Ask the White House to Honor ALL Fallen Soldiers

Ask the White House to Honor ALL Fallen Soldiers

It’s amazing how, no matter how much the public demands that the troops be supported, a huge lack of support remains from the government itself. When my friend whose husband is serving in Afghanistan told me that they have no dental insurance, that she had to pay for his shoes to be sent over, and plenty of other crazy issues they endure, I couldn’t believe it. He has his life in danger every single day, yet so many things you’d think he’d have provided are not. I thought we took care of our military service people.

This lack of care continues on even in death. Did you know that the US government has a policy to not send a letter of condolence to military family members whose relatives committed suicide while in the armed forces? To quote Melissa McEwan of Shakesville, whom I learned about this appalling practice from, this both dishonors the service person as well as stigmatizes mental illness. That, of course, is no surprise to me; when I had another friend working toward getting into the military, the friend had to “buck up” and deal with a mental illness rather than have it taken care of by a professional and have it reported on the friend’s medical records, which would have interfered with eligibility for a specific position desired. My friend, who suffered great abuse and other problems and would have thrived with such help, instead bore great pain every single day in order to enter the armed forces.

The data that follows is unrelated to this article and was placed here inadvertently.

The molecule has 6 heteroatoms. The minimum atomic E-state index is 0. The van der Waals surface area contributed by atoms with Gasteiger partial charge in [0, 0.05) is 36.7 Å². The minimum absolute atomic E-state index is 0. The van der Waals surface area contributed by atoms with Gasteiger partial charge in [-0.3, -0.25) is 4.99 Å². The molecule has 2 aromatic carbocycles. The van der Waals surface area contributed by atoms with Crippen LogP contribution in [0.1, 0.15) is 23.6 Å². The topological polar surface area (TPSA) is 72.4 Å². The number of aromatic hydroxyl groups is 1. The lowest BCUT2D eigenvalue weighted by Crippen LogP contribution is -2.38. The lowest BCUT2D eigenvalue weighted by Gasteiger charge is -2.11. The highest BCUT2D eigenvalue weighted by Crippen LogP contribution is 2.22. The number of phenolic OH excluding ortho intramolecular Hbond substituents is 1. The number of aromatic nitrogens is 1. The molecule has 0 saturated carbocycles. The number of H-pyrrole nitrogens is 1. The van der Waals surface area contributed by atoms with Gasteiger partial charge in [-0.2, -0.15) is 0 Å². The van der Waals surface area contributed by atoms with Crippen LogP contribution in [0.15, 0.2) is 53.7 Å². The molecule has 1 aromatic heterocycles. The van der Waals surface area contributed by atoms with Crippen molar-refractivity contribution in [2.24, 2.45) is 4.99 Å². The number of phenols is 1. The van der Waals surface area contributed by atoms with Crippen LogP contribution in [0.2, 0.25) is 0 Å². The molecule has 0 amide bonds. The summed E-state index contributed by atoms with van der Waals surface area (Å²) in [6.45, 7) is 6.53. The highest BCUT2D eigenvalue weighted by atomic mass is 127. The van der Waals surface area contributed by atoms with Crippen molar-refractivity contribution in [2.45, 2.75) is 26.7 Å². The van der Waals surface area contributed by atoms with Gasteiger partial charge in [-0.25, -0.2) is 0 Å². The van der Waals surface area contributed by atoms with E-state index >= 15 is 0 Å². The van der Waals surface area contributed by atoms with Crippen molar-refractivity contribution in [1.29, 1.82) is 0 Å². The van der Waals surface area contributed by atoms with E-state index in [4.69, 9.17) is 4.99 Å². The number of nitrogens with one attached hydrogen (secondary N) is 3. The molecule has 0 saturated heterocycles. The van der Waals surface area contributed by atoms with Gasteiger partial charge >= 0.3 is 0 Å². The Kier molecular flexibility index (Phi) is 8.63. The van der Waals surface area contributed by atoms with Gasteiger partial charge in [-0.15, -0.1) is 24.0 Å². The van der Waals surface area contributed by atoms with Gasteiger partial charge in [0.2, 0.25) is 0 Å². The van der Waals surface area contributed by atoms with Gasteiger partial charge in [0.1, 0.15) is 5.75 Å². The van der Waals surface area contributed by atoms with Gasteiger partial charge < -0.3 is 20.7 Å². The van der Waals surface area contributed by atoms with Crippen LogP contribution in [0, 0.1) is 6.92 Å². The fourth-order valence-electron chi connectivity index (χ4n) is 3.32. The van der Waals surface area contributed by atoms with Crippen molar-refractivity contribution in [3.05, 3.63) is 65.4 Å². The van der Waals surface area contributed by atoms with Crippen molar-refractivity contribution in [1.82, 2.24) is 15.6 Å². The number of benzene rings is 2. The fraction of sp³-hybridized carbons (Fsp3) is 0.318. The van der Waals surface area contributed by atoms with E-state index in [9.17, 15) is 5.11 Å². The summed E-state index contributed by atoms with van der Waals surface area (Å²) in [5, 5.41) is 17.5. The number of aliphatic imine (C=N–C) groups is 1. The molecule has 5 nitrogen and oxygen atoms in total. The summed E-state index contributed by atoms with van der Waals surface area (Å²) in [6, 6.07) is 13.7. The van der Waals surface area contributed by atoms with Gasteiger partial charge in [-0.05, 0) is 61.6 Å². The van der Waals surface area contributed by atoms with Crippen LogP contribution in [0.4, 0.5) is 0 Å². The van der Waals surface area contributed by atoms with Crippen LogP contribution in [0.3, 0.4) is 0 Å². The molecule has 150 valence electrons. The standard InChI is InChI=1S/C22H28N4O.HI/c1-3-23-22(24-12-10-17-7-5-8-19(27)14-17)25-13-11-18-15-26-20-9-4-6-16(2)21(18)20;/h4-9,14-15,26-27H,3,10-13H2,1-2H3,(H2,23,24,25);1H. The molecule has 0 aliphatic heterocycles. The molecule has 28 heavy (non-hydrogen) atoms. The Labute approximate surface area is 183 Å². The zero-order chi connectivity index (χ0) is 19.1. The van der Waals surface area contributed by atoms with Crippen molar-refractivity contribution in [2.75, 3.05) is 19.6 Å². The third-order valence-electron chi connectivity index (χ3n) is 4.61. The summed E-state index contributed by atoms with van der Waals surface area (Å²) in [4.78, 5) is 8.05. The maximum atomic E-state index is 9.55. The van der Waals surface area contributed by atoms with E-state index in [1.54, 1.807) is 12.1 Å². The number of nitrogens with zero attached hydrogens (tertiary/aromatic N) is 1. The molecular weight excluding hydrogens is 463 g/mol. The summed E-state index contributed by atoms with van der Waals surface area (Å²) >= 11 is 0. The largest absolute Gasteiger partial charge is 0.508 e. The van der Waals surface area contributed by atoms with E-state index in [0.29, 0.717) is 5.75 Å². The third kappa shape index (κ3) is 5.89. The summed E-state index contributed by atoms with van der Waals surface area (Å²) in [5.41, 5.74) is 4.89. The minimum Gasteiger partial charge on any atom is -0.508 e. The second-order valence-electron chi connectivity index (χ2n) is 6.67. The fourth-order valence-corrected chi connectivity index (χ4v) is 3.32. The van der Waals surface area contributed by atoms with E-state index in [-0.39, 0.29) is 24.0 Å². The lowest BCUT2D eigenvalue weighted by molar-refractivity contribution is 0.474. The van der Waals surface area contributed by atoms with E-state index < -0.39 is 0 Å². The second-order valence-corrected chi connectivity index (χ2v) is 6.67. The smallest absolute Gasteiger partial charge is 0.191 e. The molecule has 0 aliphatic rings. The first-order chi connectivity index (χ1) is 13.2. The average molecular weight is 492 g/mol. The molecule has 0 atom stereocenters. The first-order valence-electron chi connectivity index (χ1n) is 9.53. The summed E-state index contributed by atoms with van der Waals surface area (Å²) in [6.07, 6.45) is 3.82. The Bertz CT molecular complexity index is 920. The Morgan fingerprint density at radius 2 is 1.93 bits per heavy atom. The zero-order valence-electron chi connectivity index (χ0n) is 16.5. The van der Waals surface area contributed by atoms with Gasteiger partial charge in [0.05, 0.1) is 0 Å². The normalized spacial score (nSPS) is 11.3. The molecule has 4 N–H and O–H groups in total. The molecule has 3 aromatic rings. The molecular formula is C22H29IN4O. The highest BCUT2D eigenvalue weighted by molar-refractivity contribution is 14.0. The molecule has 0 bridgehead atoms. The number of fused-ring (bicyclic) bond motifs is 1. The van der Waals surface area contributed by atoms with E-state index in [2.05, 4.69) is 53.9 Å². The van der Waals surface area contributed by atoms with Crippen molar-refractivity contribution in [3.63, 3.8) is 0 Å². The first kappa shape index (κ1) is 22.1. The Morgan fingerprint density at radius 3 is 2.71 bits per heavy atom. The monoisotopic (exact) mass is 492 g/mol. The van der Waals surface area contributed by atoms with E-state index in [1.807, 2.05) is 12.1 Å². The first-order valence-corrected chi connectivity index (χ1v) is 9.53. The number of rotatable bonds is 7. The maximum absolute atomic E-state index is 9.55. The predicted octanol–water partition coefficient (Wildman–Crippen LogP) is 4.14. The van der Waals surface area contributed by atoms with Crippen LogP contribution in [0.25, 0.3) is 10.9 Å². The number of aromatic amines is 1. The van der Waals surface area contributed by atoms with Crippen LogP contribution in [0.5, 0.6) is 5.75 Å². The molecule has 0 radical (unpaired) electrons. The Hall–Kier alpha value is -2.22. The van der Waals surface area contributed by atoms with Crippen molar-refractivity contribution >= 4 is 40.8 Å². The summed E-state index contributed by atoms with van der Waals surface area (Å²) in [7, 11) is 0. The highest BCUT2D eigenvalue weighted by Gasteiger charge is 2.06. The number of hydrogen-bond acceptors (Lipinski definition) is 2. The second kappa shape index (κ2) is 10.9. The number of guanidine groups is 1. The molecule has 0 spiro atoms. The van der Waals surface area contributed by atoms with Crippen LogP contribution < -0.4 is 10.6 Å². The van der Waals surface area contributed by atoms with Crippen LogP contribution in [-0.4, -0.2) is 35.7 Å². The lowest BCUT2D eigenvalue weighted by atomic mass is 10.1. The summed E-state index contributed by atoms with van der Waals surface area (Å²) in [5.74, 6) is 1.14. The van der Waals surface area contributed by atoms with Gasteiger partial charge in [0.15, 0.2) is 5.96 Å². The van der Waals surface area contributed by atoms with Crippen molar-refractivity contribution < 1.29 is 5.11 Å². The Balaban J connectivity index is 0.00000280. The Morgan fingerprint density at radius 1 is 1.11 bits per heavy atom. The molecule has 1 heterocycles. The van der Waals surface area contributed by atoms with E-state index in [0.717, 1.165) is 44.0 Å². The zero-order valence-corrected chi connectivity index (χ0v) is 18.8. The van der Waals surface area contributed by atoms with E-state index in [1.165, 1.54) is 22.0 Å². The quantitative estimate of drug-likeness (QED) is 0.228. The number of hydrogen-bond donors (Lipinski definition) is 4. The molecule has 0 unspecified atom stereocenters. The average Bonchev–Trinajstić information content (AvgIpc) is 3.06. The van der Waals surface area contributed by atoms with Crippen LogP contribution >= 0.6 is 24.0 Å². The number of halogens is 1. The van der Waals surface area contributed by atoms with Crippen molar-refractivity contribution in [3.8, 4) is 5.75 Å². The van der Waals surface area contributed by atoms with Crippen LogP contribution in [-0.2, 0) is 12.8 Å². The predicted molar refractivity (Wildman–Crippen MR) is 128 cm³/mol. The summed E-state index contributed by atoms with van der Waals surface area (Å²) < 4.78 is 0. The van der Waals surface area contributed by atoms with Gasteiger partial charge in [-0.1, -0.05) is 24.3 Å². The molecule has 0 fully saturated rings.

You may argue that my friend had a choice whether to enter the military or not—but should anyone be denied a dream because of a preexisting health condition (or sexuality, for that matter)? Sure, some disabilities and conditions make people ineligible to serve because it could simply further harm the individual, but plenty are allowed. A mental illness, however, is grouped into a large category (“crazy”) without individual cases being reviewed, which isn’t fair to victims who simply want help.

As far as soldiers who do commit suicide, think of what they’re already enduring. All of that pain and suffering—particularly within a young person’s still developing mind—should not be written off by the government. Instead, the person should be honored as any other service member—if not more so, for who is to say that had he or she not been in the service or on a particular mission, he or she would still be alive today?

Like McEwan says, many of these suicides are also staged or take place in very suspicious circumstances. No service person deserves to have his or her memory tarnished after doing his or her job by not having his or her service acknowledged and recognized by the very people who put him or her in harm’s way in the first place!

Please join me in signing this petition form the American Foundation for Suicide Prevention and Mental Health America that asks for this atrocious policy to be changed. Every member of the military deserves to be recognized for service given to the country.